Copywriting and Grammar: Some Rules Are Meant to be Broken

Were you always taught never to start a sentence with “and”? And weren't you told that contractions can weaken your statement? Nonsense. At least in the world of copywriting...

We “broke” 3 grammar rules in that paragraph but we’re betting unless you work for an exam board or Grammarly, that you let those slide without even really worrying about it. We’re hoping that you actually found it a lot more relatable than a 100% grammatically correct essay that sounds like a robot.

And that’s partly what copywriting is about. Making a connection with the reader in order to persuade them into taking action. People won’t take action if they can’t relate or feel anything.

Know which grammar rules to break

When writing copy, it’s important to be aware of the grammar rules that exist and have a specific reason for the rules you’re breaking, otherwise, you’ll lose your readers. We’re not looking to recreate disasters like this:

bad grammar

Intentional bad grammar is carefully crafted for the right effect. This advert from Dunkin’ Donuts is an excellent example of bad grammar working wonderfully:

dunkin donuts ad

In this article, we’re going to cover some of the grammar rules that can be bent or broken, if done correctly.


Using contractions is really important for your copywriting. Unless you’re in one of the few businesses that require highly formal language at all times, we’d recommend using them wherever it feels natural. If it feels natural to you, it’s likely to feel natural to your audience as well. And this is why they’re used. Contractions (such as “don’t”, “it’s” and “you’re”) are used in everyday speech all the time and your copy should do the same. If you disagree, try going for 24 hours without saying a single contraction.

Starting sentences with “and” and “but”

“But we were told not to do this by our English teachers!” Whilst grammatically, it’s not supposed to be done, it is in fact done... everywhere. And with good reason! Starting sentences with “and” or “but” are great ways of grabbing attention and emphasising points you’ve made. They also help to mimic the way we speak, which can sometimes be in fragments.

Sentence fragments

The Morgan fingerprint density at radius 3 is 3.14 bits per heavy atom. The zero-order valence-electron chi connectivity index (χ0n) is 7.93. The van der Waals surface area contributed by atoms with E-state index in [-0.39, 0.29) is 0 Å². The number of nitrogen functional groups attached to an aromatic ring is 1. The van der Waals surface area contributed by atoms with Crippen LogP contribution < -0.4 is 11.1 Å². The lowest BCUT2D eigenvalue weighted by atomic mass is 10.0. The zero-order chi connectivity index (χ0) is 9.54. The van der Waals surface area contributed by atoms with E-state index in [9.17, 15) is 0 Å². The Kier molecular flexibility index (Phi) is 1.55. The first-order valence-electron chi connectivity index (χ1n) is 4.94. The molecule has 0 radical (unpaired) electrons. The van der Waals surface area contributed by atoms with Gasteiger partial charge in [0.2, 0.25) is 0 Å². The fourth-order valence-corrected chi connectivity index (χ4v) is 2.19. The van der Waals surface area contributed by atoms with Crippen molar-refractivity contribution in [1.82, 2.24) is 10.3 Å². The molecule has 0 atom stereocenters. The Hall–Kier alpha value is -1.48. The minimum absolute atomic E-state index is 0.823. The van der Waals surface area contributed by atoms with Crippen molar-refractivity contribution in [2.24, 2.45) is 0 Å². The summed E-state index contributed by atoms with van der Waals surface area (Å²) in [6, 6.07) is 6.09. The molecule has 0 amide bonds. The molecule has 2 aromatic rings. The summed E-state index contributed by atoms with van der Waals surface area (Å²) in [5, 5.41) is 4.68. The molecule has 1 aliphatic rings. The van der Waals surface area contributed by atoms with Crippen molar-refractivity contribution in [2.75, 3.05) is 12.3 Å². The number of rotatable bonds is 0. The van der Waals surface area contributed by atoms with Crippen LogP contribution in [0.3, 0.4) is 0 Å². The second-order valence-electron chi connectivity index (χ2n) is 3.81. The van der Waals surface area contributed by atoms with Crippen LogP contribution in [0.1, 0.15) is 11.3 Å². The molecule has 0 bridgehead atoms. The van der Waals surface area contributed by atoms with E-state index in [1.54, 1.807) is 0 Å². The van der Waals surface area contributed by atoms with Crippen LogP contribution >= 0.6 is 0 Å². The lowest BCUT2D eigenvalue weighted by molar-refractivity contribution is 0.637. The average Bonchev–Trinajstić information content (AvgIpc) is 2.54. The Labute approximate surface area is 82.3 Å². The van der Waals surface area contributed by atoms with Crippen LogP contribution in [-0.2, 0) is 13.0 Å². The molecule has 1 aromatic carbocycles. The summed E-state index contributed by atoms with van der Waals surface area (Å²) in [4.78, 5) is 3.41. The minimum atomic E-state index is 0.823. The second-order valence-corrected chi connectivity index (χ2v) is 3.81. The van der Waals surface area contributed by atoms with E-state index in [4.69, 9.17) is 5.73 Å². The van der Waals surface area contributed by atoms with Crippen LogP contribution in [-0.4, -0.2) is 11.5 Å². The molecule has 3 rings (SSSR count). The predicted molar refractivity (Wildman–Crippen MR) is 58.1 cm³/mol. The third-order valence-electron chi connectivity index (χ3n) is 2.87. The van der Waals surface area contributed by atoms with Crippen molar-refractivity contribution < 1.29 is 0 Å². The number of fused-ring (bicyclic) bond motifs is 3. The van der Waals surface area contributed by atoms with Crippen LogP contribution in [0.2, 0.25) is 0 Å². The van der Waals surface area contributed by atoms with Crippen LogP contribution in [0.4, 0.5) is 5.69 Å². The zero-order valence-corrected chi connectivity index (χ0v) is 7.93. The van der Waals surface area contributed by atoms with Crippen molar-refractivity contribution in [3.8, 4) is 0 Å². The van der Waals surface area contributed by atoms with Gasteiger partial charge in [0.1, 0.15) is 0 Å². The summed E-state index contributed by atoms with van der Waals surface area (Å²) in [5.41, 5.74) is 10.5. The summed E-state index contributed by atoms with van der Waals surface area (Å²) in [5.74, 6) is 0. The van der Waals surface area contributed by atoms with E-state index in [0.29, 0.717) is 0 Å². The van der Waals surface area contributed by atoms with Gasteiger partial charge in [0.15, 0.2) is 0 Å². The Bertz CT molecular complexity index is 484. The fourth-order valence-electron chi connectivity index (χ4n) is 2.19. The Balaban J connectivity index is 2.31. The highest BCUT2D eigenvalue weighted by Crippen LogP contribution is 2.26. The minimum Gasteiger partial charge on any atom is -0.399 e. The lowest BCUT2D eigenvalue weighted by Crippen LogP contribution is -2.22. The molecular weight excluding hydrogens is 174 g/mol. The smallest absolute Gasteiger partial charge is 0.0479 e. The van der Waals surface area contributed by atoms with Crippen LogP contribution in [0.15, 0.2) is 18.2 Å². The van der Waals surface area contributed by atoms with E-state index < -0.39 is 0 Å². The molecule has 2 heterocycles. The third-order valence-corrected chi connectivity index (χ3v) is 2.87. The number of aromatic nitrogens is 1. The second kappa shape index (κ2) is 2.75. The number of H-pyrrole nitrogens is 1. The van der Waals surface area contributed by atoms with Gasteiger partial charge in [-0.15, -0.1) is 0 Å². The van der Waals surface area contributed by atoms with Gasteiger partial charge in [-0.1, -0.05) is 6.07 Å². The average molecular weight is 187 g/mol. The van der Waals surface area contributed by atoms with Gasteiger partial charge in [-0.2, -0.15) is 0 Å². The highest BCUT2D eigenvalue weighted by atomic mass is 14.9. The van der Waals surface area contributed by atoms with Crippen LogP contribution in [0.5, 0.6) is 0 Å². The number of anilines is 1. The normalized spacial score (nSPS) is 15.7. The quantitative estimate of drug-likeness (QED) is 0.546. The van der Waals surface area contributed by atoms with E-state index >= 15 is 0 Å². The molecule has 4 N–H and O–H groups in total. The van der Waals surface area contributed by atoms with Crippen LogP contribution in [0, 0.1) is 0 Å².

Sometimes, we don’t speak in full sentences. It’s true. It happens from time to time. If you wrote as you spoke in your school assignments, you’d likely fail. But, for your marketing, you don’t always need to do this. Not only does it help to emulate the way people talk, but it can also help bring emphasis and vary the pace of your copy.

This example from KFC during the Great Chicken Shortage of 2018 “breaks” all three of the rules covered so far:

KFC copy

One sentence paragraphs

Paragraphs with one sentence only can add significant importance to points in your copy.

They create white space in your PPC ads, website and other material that provide a much-needed relief from heavier content and allow for easier digestion of information. They’re also another excellent way to add impact, both through their message and the visual white space they create.

Splitting infinitives

Star Trek wouldn’t be the same if it was “to go boldly where no man has gone before”. It just doesn’t have the same ring to it as “to boldly go”. This is the finest example of splitting an infinitive, which occurs when a word comes between “to” and the verb.

Research has also shown that splitting infinitives is three times more common now than it was in the 1990s. The way people speak is rapidly changing and as marketers, we need to stay on top of what is trending in order to be relevant to customers and to distinguish ourselves from the competition.

Slang and colloquialisms

As language continues to develop, one of the more obvious and frequent changes to the way we speak is through the use of slang and colloquial language. In 2005 the word “selfie” barely existed. By 2013, it was Oxford Dictionary’s word of the year with an increase in usage of 17,000%. With technology driving so much change, slang and new words spread so much quicker and your audience may adapt these new words.

Whether the words are new or old, you need to remember you’re writing for your audience. You need to write how they speak, so if they use them, so should you. Remember, the content you write is for them, not your board of directors or your secondary school English teacher. There’s no need to be “extra” about it, if you need to “lowkey” ask your audience “what’s good?” in order to make the right connection, you should!

Don’t be a stickler

When it comes to writing copy for your business, you should be a little flexible with the copy. Just because it doesn’t resonate well with you individually, it doesn’t mean it won’t work on your target audience.

Remember that the vast majority of your audience doesn’t have a masters degree in English Grammar but they sure can spot mistakes. Don’t be afraid to bend and break the rules but don’t throw the rulebook away altogether, it could save lives:

Let’s eat Grandma
Let’s eat, Grandma.

Grammar saves lives.

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